Going Deep Green – Explained

“The single most effective way for Marin residents to reduce greenhouse gas emissions is to switch to Deep Green.”

By Doug Wilson and Mary Morgan (Marin Conservation League newsletter)

Those lines were written almost a year ago in this [Marin Conservation League] Newsletter on the eve of the County’s adoption of its updated Climate Action Plan (CAP), and they continue to be true, And yet, only about two percent of Marin customers of Marin Clean Energy have taken the easy step to sign up for MCE’s 100 percent renewable Deep Green option, a step that would cost them about $5.00 additional per month and eliminate over a ton of GHG pollution a year, the equivalent of roughly 15 full tanks of gas.

What is “Deep Green,” and how might it help Marin residents to meet the county’s goal of 60 percent reduction in greenhouse gas emission reduction by 2020? This article revisits Marin Clean Energy and its Deep Green energy option, describing its renewable energy bene ts and recent progress, and encourages readers (customers) to sign up for it.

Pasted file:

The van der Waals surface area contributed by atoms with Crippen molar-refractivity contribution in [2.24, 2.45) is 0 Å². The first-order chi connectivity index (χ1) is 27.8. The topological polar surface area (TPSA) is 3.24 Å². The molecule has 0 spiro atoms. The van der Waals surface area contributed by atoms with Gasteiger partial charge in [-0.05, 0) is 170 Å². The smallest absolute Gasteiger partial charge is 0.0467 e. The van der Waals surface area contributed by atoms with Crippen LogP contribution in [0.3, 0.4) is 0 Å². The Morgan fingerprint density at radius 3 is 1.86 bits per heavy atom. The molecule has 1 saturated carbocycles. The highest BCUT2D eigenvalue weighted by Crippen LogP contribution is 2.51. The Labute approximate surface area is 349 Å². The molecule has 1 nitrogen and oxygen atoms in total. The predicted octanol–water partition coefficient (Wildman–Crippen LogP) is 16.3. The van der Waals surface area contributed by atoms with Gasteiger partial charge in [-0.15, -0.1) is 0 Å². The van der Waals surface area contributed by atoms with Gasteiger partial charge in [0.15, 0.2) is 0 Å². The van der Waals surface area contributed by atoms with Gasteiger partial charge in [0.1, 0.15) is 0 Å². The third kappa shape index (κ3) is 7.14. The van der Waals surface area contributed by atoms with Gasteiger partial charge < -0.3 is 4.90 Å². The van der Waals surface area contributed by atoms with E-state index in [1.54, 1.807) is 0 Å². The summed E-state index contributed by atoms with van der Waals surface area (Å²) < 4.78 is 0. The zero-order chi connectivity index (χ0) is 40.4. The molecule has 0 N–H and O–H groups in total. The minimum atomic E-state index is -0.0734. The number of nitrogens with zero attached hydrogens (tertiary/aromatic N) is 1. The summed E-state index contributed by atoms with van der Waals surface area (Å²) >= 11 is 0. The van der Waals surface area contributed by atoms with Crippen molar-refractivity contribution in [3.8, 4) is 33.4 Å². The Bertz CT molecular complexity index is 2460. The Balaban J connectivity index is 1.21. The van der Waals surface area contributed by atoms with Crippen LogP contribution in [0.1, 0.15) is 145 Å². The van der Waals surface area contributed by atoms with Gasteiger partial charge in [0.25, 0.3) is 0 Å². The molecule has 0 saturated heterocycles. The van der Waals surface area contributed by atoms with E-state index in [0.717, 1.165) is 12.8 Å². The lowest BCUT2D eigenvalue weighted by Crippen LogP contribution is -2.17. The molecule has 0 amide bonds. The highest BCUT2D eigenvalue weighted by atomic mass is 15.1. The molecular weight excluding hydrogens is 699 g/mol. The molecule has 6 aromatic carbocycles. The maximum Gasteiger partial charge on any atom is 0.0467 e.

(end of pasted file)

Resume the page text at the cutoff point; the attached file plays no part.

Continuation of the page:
Community Choice Aggregation (CCA) and MCE

Marin was the first county in California to establish a community choice aggregation (CCA) program under AB 117 legislation passed in 2002. MCE is a public agency overseen by a board of elected local of cials and owned by its ratepayers. Since establishment in 2010, it has expanded to serve more than 175,000 residents and businesses in Napa County and the Cities of Richmond, Benicia, El Cerrito, San Pablo, Walnut Creek and Lafayette. Following in MCE’s footsteps, other CCA programs are launching across the state of California with the objective of increasing renewable energy supply and fostering energy ef ciency. Pursuant to the CCA enabling legislation, all electricity customers within MCE’s service area are automatically enrolled in MCE. Those wishing to stay

with PG&E are required to af rmatively opt out. MCE is responsible for procuring power while PG&E remains responsible for delivery of power to customers’ homes or businesses, for infrastructure maintenance, and for billing.

Light Green—Deep Green explained